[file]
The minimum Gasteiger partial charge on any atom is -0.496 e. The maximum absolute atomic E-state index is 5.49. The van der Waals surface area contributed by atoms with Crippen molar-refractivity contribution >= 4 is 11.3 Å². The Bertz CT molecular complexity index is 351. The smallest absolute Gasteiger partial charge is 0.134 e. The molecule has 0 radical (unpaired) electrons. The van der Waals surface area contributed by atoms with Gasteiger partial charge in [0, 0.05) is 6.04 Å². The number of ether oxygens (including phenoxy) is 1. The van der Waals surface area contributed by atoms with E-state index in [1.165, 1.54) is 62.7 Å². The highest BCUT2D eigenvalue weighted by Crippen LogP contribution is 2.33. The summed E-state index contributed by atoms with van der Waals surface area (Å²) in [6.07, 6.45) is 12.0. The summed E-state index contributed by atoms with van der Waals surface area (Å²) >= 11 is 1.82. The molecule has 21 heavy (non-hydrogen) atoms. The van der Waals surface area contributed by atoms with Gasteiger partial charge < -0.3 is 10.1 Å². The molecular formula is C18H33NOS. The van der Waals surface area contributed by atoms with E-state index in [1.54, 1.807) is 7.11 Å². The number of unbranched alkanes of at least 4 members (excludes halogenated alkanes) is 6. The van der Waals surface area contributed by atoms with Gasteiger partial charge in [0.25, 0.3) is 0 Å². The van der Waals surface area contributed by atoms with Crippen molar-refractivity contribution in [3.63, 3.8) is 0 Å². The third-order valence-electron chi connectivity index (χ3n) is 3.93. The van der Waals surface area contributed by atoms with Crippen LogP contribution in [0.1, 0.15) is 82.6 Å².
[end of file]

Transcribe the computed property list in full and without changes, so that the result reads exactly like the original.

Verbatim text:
The minimum Gasteiger partial charge on any atom is -0.496 e. The maximum absolute atomic E-state index is 5.49. The van der Waals surface area contributed by atoms with Crippen molar-refractivity contribution >= 4 is 11.3 Å². The Bertz CT molecular complexity index is 351. The smallest absolute Gasteiger partial charge is 0.134 e. The molecule has 0 radical (unpaired) electrons. The van der Waals surface area contributed by atoms with Gasteiger partial charge in [0, 0.05) is 6.04 Å². The number of ether oxygens (including phenoxy) is 1. The van der Waals surface area contributed by atoms with E-state index in [1.165, 1.54) is 62.7 Å². The highest BCUT2D eigenvalue weighted by Crippen LogP contribution is 2.33. The summed E-state index contributed by atoms with van der Waals surface area (Å²) in [6.07, 6.45) is 12.0. The summed E-state index contributed by atoms with van der Waals surface area (Å²) >= 11 is 1.82. The molecule has 21 heavy (non-hydrogen) atoms. The van der Waals surface area contributed by atoms with Gasteiger partial charge < -0.3 is 10.1 Å². The molecular formula is C18H33NOS. The van der Waals surface area contributed by atoms with E-state index in [1.54, 1.807) is 7.11 Å². The number of unbranched alkanes of at least 4 members (excludes halogenated alkanes) is 6. The van der Waals surface area contributed by atoms with Gasteiger partial charge in [0.25, 0.3) is 0 Å². The van der Waals surface area contributed by atoms with Crippen molar-refractivity contribution in [3.63, 3.8) is 0 Å². The third-order valence-electron chi connectivity index (χ3n) is 3.93. The van der Waals surface area contributed by atoms with Crippen LogP contribution in [0.1, 0.15) is 82.6 Å².